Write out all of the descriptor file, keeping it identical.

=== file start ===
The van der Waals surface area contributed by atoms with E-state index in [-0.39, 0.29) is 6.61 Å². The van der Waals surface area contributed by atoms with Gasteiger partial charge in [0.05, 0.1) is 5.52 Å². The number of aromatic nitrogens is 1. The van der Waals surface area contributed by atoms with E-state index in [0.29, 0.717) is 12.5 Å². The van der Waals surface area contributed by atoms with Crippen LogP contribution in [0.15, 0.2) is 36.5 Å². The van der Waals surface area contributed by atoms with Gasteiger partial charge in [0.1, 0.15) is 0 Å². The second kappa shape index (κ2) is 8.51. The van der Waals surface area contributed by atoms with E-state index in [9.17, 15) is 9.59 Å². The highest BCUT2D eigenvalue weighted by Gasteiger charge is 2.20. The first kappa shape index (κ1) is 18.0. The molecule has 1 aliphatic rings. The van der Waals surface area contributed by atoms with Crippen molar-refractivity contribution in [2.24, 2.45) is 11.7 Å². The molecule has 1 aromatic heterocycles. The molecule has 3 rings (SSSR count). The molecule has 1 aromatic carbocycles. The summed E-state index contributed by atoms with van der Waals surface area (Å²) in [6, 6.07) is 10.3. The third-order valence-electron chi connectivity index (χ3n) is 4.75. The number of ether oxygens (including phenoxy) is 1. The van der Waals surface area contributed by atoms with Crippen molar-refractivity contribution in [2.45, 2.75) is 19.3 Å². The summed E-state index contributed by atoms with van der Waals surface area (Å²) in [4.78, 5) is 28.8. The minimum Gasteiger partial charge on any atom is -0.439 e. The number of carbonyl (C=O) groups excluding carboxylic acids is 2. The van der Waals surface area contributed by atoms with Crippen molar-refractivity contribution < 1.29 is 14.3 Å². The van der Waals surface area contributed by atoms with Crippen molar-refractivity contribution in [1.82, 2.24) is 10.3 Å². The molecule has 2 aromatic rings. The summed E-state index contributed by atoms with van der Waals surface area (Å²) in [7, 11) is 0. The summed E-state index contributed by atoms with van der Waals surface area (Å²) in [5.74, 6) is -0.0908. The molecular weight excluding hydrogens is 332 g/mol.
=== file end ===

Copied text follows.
The van der Waals surface area contributed by atoms with E-state index in [-0.39, 0.29) is 6.61 Å². The van der Waals surface area contributed by atoms with Gasteiger partial charge in [0.05, 0.1) is 5.52 Å². The number of aromatic nitrogens is 1. The van der Waals surface area contributed by atoms with E-state index in [0.29, 0.717) is 12.5 Å². The van der Waals surface area contributed by atoms with Crippen LogP contribution in [0.15, 0.2) is 36.5 Å². The van der Waals surface area contributed by atoms with Gasteiger partial charge in [0.1, 0.15) is 0 Å². The second kappa shape index (κ2) is 8.51. The van der Waals surface area contributed by atoms with E-state index in [9.17, 15) is 9.59 Å². The highest BCUT2D eigenvalue weighted by Gasteiger charge is 2.20. The first kappa shape index (κ1) is 18.0. The molecule has 1 aliphatic rings. The van der Waals surface area contributed by atoms with Crippen molar-refractivity contribution in [2.24, 2.45) is 11.7 Å². The molecule has 1 aromatic heterocycles. The molecule has 3 rings (SSSR count). The molecule has 1 aromatic carbocycles. The summed E-state index contributed by atoms with van der Waals surface area (Å²) in [6, 6.07) is 10.3. The third-order valence-electron chi connectivity index (χ3n) is 4.75. The number of ether oxygens (including phenoxy) is 1. The van der Waals surface area contributed by atoms with Crippen molar-refractivity contribution in [2.45, 2.75) is 19.3 Å². The summed E-state index contributed by atoms with van der Waals surface area (Å²) in [4.78, 5) is 28.8. The minimum Gasteiger partial charge on any atom is -0.439 e. The number of carbonyl (C=O) groups excluding carboxylic acids is 2. The van der Waals surface area contributed by atoms with Crippen molar-refractivity contribution < 1.29 is 14.3 Å². The van der Waals surface area contributed by atoms with Crippen molar-refractivity contribution in [1.82, 2.24) is 10.3 Å². The molecule has 2 aromatic rings. The summed E-state index contributed by atoms with van der Waals surface area (Å²) in [7, 11) is 0. The summed E-state index contributed by atoms with van der Waals surface area (Å²) in [5.74, 6) is -0.0908. The molecular weight excluding hydrogens is 332 g/mol.